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Abu Dhabi, UAESunday 16 December 2018

UN special envoy to Yemen Martin Griffiths to visit battleground port city of Hodeidah

The UN envoy to Yemen will visit the rebel-held battleground of Hodeidah later this week as international pressure builds for peace talks.

Martin Griffiths will likely visit on Friday, a diplomatic source close to the envoy told The National, after his initial travel plan was delayed by an outbreak of fighting. "He is expected to hold talks with Houthi representatives in the city as well visit the ports, Al Thawra hospital and hold meetings with officials from the World Health Programme."

Government forces retook parts of the city from the Iran-backed Houthi rebels this month, but the city's port, the entry point for most of Yemen's food imports and aid shipments, remains under the control of the rebels. Aid agencies have warned that the fighting threatens medical facilities in the city and is driving the country closer to famine.

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Negotiations on ending the war are expected in early December in Sweden, although no date has been set.

More than three years of conflict between the rebels and pro-government forces backed by the Saudi-led Arab military coalition have left eight million Yemeni civilians severely affected by food shortages and plunged the country into economic crisis.

A UN-brokered attempt at peace talks in September collapsed after the rebels refused to travel to Geneva.

"We are expecting the Houthis to show up to Sweden this time around, but we believe their participation will not be genuine," a Yemeni official told The National.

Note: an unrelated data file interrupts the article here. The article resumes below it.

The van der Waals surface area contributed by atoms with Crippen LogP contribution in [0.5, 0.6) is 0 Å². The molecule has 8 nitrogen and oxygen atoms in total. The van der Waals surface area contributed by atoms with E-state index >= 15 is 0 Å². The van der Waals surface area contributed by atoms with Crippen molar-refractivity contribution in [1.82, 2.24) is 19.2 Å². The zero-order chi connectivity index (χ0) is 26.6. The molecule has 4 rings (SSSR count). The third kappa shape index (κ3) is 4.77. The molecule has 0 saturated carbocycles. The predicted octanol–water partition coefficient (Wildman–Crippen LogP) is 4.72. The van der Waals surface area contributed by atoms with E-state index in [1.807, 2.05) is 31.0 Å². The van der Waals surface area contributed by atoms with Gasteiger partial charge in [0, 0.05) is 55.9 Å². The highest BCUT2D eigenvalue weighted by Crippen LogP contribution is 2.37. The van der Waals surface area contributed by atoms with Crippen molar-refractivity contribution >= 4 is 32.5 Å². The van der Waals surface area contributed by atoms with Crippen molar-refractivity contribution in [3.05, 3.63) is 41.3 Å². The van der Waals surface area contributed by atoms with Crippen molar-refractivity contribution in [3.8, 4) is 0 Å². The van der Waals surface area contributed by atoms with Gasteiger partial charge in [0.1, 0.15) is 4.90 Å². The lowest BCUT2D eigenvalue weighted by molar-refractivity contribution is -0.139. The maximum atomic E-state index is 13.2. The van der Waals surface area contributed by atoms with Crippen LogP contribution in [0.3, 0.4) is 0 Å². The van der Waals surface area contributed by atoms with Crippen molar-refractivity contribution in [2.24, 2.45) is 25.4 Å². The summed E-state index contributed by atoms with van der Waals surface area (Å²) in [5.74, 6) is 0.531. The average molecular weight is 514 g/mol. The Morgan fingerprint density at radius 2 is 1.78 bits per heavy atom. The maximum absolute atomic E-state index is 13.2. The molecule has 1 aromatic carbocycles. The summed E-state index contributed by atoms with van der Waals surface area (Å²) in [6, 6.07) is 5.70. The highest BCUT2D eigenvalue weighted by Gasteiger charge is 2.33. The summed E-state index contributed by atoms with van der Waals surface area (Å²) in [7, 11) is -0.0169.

"We are dealing with an organisation that resembles ISIS, it is brutal and cannot be trusted," said the official, speaking on condition of anonymity. He said the rebels must abide by confidence-building measures that Mr Griffiths has arranged.

"The UN envoy is trying to building trust with the Houthis, that is his mission in Yemen. The rebels need to release prisoners and hand over the port of Hodeidah to the UN," he said.

Martin Griffiths arriving in Sanaa on November 21. Reuters
Martin Griffiths arriving in Sanaa on November 21. Reuters

Mr Griffiths arrived in Sanaa on Wednesday for talks with Houthi leaders as the push for peace gathered momentum with both the UAE, a leading coalition member, and the United States voicing support for the negotiations.

The move puts the onus directly on the parties themselves — the Houthis and the government of Yemen — to come to the table and take it seriously, Elizabeth Dickinson, senior analyst with the International Crisis Group, told The National.

"What's important between now and December is that all sides avoid any moves — whether military or otherwise — that could undermine fragile confidence in the talks or even set back diplomacy altogether," Ms Dickinson said, adding that trust is key to getting the talks off the ground.

Yemeni pro-government forces patrol at a road in Hodeidah on November 15. EPA
Yemeni pro-government forces patrol at a road in Hodeidah on November 15. EPA